To determine the effect of tubal ligation on age at natural menopause, as a marker of long-term ovarian function.
Three preexisting population-based cohorts were included in this cross-sectional study. Data from each cohort was analyzed separately. The cohorts were restricted to women who never smoked and had reached natural menopause, without prior hysterectomy or oophorectomy. The following variables were collected: race, age at menarche, age at menopause, history of hysterectomy or oophorectomy, gravidity and parity, tobacco use, and ever use of hormonal contraception. The type of tubal ligation and age at tubal ligation were manually abstracted in cohort 1. For cohorts 2 and 3, history of tubal ligation was obtained from an institutional form, completed by patient report. The primary outcome, age at natural menopause, was compared between the two groups (those with and without a history of tubal ligation).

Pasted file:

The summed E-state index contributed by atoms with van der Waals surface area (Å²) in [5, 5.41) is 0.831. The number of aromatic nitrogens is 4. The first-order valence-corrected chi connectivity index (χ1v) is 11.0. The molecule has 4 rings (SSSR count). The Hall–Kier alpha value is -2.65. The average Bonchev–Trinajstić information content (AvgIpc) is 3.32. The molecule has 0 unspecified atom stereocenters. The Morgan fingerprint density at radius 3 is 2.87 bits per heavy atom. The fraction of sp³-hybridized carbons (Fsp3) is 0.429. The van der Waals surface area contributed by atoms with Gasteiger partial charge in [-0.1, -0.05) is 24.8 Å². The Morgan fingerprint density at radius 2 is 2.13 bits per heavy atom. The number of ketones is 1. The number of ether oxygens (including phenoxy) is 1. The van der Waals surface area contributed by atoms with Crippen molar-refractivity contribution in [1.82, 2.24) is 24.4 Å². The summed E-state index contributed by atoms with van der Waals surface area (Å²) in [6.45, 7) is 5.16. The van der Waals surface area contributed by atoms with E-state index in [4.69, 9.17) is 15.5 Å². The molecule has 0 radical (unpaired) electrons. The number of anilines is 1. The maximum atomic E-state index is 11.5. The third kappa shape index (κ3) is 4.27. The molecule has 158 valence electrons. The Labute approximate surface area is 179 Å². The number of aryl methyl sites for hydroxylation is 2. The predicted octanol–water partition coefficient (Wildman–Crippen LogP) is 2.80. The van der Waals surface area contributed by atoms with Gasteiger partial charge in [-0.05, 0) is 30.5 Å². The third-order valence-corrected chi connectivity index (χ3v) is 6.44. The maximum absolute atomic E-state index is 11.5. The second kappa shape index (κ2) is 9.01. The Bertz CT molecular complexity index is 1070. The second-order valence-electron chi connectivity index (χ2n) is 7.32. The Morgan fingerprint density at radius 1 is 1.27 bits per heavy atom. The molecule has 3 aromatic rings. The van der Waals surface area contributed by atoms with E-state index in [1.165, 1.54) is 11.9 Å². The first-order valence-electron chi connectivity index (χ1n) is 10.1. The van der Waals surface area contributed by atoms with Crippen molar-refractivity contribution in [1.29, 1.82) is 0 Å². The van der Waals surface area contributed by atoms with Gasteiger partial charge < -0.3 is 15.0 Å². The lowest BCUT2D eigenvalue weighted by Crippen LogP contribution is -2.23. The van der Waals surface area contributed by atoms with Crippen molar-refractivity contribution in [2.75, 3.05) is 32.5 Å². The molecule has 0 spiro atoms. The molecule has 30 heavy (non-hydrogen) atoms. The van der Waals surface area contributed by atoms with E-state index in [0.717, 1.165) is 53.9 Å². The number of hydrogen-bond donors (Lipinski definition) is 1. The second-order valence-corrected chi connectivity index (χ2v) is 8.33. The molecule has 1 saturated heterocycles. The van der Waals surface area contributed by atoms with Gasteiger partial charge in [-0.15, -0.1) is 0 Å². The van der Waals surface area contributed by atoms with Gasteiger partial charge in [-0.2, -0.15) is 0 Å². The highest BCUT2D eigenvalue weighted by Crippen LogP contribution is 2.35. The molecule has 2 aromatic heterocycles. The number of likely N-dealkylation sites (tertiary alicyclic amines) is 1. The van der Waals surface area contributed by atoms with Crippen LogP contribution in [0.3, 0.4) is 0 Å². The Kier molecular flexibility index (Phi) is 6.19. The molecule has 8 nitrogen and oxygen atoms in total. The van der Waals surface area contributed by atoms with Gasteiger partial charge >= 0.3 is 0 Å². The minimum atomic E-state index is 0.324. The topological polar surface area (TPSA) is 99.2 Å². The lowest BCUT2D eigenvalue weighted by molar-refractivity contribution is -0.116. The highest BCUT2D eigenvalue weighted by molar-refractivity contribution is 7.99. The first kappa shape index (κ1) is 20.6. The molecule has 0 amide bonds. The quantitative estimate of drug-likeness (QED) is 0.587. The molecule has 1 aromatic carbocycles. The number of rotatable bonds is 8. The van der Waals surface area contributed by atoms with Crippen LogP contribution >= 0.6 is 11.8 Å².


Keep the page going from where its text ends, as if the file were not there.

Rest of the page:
Inclusion criteria was met by 555 women from cohort 1, 1,816 women from cohort 2, and 1,534 women from cohort 3. Baseline characteristics did not differ between cohorts. The percentage with tubal ligation was the same in all cohorts: 26.0%, 25.5%, and 25.0%, respectively. Women with a tubal ligation were more likely to have had at least one pregnancy and to have used hormonal contraception compared with women without a tubal ligation. There was no significant difference in age at natural menopause in women who underwent tubal ligation (50.1, 49.9, 50.0 years, respectively) compared with those who did not (50.7, 49.6, 50.0 years, respectively). The type of tubal ligation (cohort 1 only) had no effect on age at menopause.
Tubal ligation did not affect age at natural menopause in the three large cohorts included in this study.